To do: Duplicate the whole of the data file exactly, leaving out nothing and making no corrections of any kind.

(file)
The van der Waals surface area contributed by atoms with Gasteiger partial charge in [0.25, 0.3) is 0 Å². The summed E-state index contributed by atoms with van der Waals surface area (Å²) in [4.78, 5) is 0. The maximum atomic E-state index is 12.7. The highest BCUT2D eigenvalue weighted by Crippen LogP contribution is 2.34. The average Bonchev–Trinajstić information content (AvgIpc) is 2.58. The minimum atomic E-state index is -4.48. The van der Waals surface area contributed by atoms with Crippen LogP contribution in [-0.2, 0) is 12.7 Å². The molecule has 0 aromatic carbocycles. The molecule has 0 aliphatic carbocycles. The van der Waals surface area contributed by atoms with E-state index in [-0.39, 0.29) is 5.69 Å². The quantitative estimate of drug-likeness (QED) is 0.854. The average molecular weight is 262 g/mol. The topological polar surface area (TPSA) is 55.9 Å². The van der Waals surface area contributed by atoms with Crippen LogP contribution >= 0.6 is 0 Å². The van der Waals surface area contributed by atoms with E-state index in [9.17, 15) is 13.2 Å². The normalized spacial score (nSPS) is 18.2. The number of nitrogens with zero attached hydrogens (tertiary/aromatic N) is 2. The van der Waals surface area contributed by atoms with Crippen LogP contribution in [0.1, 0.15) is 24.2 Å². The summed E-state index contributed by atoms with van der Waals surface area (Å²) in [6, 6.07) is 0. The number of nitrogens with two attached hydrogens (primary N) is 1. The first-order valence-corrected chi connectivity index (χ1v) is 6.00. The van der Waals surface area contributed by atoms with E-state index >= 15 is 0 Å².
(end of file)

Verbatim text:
The van der Waals surface area contributed by atoms with Gasteiger partial charge in [0.25, 0.3) is 0 Å². The summed E-state index contributed by atoms with van der Waals surface area (Å²) in [4.78, 5) is 0. The maximum atomic E-state index is 12.7. The highest BCUT2D eigenvalue weighted by Crippen LogP contribution is 2.34. The average Bonchev–Trinajstić information content (AvgIpc) is 2.58. The minimum atomic E-state index is -4.48. The van der Waals surface area contributed by atoms with Crippen LogP contribution in [-0.2, 0) is 12.7 Å². The molecule has 0 aromatic carbocycles. The molecule has 0 aliphatic carbocycles. The van der Waals surface area contributed by atoms with E-state index in [-0.39, 0.29) is 5.69 Å². The quantitative estimate of drug-likeness (QED) is 0.854. The average molecular weight is 262 g/mol. The topological polar surface area (TPSA) is 55.9 Å². The van der Waals surface area contributed by atoms with Crippen LogP contribution >= 0.6 is 0 Å². The van der Waals surface area contributed by atoms with E-state index in [9.17, 15) is 13.2 Å². The normalized spacial score (nSPS) is 18.2. The number of nitrogens with zero attached hydrogens (tertiary/aromatic N) is 2. The van der Waals surface area contributed by atoms with Crippen LogP contribution in [0.1, 0.15) is 24.2 Å². The summed E-state index contributed by atoms with van der Waals surface area (Å²) in [6, 6.07) is 0. The number of nitrogens with two attached hydrogens (primary N) is 1. The first-order valence-corrected chi connectivity index (χ1v) is 6.00. The van der Waals surface area contributed by atoms with E-state index >= 15 is 0 Å².